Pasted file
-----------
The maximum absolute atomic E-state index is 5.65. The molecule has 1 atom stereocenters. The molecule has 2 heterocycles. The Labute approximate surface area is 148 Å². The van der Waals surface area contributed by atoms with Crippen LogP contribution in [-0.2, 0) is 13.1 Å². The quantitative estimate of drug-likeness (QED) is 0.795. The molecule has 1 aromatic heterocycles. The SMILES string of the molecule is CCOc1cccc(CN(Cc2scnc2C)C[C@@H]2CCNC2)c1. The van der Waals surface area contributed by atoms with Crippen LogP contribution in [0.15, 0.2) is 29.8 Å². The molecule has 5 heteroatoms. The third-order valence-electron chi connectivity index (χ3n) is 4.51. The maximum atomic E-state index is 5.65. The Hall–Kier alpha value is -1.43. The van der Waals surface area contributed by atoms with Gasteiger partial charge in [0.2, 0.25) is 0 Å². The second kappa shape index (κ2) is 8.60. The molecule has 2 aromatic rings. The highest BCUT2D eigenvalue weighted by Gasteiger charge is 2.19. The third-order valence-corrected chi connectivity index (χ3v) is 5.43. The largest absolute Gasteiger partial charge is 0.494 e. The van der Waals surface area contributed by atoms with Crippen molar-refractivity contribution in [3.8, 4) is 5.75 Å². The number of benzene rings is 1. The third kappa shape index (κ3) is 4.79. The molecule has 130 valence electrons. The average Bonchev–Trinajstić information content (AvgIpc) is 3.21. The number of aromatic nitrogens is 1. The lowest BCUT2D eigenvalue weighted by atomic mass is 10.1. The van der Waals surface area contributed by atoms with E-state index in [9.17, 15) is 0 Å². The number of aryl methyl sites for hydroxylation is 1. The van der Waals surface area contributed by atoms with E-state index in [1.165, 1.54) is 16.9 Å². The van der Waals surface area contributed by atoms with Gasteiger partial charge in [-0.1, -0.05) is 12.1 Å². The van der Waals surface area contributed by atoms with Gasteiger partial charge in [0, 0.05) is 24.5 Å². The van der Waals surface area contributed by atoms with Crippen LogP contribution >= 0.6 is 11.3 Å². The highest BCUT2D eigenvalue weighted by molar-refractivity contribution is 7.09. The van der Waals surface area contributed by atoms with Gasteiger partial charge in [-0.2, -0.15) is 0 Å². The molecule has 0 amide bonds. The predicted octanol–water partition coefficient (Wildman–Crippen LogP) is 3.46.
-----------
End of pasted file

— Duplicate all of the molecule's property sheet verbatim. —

The maximum absolute atomic E-state index is 5.65. The molecule has 1 atom stereocenters. The molecule has 2 heterocycles. The Labute approximate surface area is 148 Å². The van der Waals surface area contributed by atoms with Crippen LogP contribution in [-0.2, 0) is 13.1 Å². The quantitative estimate of drug-likeness (QED) is 0.795. The molecule has 1 aromatic heterocycles. The SMILES string of the molecule is CCOc1cccc(CN(Cc2scnc2C)C[C@@H]2CCNC2)c1. The van der Waals surface area contributed by atoms with Crippen LogP contribution in [0.15, 0.2) is 29.8 Å². The molecule has 5 heteroatoms. The third-order valence-electron chi connectivity index (χ3n) is 4.51. The maximum atomic E-state index is 5.65. The Hall–Kier alpha value is -1.43. The van der Waals surface area contributed by atoms with Gasteiger partial charge in [0.2, 0.25) is 0 Å². The second kappa shape index (κ2) is 8.60. The molecule has 2 aromatic rings. The highest BCUT2D eigenvalue weighted by Gasteiger charge is 2.19. The third-order valence-corrected chi connectivity index (χ3v) is 5.43. The largest absolute Gasteiger partial charge is 0.494 e. The van der Waals surface area contributed by atoms with Crippen molar-refractivity contribution in [3.8, 4) is 5.75 Å². The number of benzene rings is 1. The third kappa shape index (κ3) is 4.79. The molecule has 130 valence electrons. The average Bonchev–Trinajstić information content (AvgIpc) is 3.21. The number of aromatic nitrogens is 1. The lowest BCUT2D eigenvalue weighted by atomic mass is 10.1. The van der Waals surface area contributed by atoms with E-state index in [9.17, 15) is 0 Å². The number of aryl methyl sites for hydroxylation is 1. The van der Waals surface area contributed by atoms with E-state index in [1.165, 1.54) is 16.9 Å². The van der Waals surface area contributed by atoms with Gasteiger partial charge in [-0.1, -0.05) is 12.1 Å². The van der Waals surface area contributed by atoms with Gasteiger partial charge in [0, 0.05) is 24.5 Å². The van der Waals surface area contributed by atoms with Crippen LogP contribution >= 0.6 is 11.3 Å². The highest BCUT2D eigenvalue weighted by molar-refractivity contribution is 7.09. The van der Waals surface area contributed by atoms with Gasteiger partial charge in [-0.2, -0.15) is 0 Å². The molecule has 0 amide bonds. The predicted octanol–water partition coefficient (Wildman–Crippen LogP) is 3.46.